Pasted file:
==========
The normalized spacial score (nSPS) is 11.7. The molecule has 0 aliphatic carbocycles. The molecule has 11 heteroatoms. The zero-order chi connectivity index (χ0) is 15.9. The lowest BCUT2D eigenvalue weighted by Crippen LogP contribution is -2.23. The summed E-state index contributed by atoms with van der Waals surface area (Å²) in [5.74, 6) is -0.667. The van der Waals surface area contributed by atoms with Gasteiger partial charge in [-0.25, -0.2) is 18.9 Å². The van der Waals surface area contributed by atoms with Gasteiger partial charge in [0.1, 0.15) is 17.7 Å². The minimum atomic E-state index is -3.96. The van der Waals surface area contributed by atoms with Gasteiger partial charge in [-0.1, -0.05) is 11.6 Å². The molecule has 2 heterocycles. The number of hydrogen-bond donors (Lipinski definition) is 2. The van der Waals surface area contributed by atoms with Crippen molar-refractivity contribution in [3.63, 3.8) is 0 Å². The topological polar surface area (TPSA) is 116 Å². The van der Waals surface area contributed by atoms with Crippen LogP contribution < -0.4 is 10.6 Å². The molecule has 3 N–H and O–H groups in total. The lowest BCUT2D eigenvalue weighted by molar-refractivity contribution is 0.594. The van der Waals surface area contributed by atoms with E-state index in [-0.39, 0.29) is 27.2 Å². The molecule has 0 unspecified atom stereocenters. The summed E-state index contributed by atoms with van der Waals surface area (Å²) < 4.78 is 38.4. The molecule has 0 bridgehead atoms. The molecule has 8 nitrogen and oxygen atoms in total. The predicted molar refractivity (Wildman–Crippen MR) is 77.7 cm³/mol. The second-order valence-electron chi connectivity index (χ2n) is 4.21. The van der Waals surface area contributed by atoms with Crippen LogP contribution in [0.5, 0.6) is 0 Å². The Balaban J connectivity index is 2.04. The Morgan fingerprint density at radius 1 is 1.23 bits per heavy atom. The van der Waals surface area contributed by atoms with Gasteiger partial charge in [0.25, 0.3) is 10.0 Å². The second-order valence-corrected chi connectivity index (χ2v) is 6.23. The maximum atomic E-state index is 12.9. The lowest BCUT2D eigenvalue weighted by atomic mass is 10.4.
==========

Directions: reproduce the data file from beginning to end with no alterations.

The normalized spacial score (nSPS) is 11.7. The molecule has 0 aliphatic carbocycles. The molecule has 11 heteroatoms. The zero-order chi connectivity index (χ0) is 15.9. The lowest BCUT2D eigenvalue weighted by Crippen LogP contribution is -2.23. The summed E-state index contributed by atoms with van der Waals surface area (Å²) in [5.74, 6) is -0.667. The van der Waals surface area contributed by atoms with Gasteiger partial charge in [-0.25, -0.2) is 18.9 Å². The van der Waals surface area contributed by atoms with Gasteiger partial charge in [0.1, 0.15) is 17.7 Å². The minimum atomic E-state index is -3.96. The van der Waals surface area contributed by atoms with Gasteiger partial charge in [-0.1, -0.05) is 11.6 Å². The molecule has 2 heterocycles. The number of hydrogen-bond donors (Lipinski definition) is 2. The van der Waals surface area contributed by atoms with Crippen molar-refractivity contribution in [3.63, 3.8) is 0 Å². The topological polar surface area (TPSA) is 116 Å². The van der Waals surface area contributed by atoms with Crippen LogP contribution < -0.4 is 10.6 Å². The molecule has 3 N–H and O–H groups in total. The lowest BCUT2D eigenvalue weighted by molar-refractivity contribution is 0.594. The van der Waals surface area contributed by atoms with E-state index in [-0.39, 0.29) is 27.2 Å². The molecule has 0 unspecified atom stereocenters. The summed E-state index contributed by atoms with van der Waals surface area (Å²) < 4.78 is 38.4. The molecule has 0 bridgehead atoms. The molecule has 8 nitrogen and oxygen atoms in total. The predicted molar refractivity (Wildman–Crippen MR) is 77.7 cm³/mol. The second-order valence-electron chi connectivity index (χ2n) is 4.21. The van der Waals surface area contributed by atoms with Crippen LogP contribution in [0.5, 0.6) is 0 Å². The Balaban J connectivity index is 2.04. The Morgan fingerprint density at radius 1 is 1.23 bits per heavy atom. The van der Waals surface area contributed by atoms with Gasteiger partial charge in [0.25, 0.3) is 10.0 Å². The second-order valence-corrected chi connectivity index (χ2v) is 6.23. The maximum atomic E-state index is 12.9. The lowest BCUT2D eigenvalue weighted by atomic mass is 10.4.